In 2006, Uganda’s hopes of developing an oil industry were boosted by the confirmation of “commercially recoverable” quantities of oil in the Albertine Basin. By 2013, three international oil companies were lined up to develop the oil fields with first oil expected in 2018.

Uganda’s government had high expectations that the exploitation of this resource endowment, could be the means by which Uganda could lift its economy to middle income status within a decade, bringing with it jobs, fuel supply security and most importantly, foreign currency revenues.

Uganda’s low-cost reserves were heralded as part a growing wave of investment to open up East Africa as a new frontier for oil and gas exploration, from Kenya in the north to Mozambique in the south. At that time, the c. 1.6 billion barrels of commercially recoverable reserves could have been worth (based on the net present value of future cashflows) $61 billion based on CPI’s long-term oil price projection from time of the original planned FID of 2015.

At the end of 2020, first oil has not yet flowed as decisions to invest continued to be delayed and global oil markets have changed after five years of turmoil and volatility.

In the analysis, we examine the reduction in value of three main assets. The oilfields themselves in the Albertine basin; the controversial East African Crude Oil Pipeline; and the Hoima oil refinery. Our key finding is that since Uganda signed an initial agreement in 2013, the value of Uganda’s oil reserves has fallen more than $40 billion or over 70% to $18.1 billion. Under a low-carbon transition aligned with the goals of the Paris Agreement, the value of the oil would drop further, to 88% of its value seven years ago.​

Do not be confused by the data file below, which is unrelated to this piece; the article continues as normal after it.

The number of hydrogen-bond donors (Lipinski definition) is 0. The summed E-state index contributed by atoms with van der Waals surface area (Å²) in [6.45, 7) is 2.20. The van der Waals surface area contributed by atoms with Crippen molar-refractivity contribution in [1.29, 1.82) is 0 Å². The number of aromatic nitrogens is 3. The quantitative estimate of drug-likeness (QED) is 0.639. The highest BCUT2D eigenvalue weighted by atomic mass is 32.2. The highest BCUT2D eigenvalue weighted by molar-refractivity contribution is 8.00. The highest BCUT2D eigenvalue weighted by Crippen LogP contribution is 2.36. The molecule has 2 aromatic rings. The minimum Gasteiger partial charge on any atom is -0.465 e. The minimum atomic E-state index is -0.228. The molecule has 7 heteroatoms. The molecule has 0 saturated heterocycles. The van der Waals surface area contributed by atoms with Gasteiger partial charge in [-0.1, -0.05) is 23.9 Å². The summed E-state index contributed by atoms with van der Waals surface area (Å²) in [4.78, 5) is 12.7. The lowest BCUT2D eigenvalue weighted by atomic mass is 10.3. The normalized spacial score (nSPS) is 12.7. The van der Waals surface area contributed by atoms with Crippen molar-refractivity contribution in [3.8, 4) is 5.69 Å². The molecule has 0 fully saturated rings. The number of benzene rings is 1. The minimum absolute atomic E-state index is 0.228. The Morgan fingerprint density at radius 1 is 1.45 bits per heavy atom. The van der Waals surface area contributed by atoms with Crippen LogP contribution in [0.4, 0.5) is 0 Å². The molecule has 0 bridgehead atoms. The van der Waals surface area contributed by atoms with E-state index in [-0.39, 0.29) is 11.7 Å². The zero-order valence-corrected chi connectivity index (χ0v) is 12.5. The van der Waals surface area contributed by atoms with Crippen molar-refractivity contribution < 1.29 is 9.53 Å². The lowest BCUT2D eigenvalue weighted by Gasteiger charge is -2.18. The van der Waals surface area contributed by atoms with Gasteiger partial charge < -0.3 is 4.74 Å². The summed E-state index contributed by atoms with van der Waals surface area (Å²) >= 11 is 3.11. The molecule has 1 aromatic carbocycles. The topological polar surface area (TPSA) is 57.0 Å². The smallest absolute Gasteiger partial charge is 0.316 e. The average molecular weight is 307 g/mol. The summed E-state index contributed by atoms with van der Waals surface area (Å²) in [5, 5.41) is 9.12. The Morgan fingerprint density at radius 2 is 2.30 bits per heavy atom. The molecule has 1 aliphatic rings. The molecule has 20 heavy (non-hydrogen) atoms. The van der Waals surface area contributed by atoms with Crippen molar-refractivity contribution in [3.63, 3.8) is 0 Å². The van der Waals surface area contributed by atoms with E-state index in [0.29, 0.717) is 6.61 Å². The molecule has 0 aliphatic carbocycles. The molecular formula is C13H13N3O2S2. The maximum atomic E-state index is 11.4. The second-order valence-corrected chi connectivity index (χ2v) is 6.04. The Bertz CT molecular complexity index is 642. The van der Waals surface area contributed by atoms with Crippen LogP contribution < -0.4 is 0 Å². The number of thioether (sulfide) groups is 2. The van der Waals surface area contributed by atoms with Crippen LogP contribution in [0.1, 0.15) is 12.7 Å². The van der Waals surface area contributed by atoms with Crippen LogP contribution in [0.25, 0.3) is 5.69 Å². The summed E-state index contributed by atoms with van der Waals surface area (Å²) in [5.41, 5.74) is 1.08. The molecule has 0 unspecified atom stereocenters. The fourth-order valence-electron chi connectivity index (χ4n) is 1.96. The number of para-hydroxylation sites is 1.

This analysis is part of our global sovereign risk programme exploring the impact of the climate transition on public finances and financial stability and follows on from our work in South Africa in 2019:

Watch the webinar launch here:


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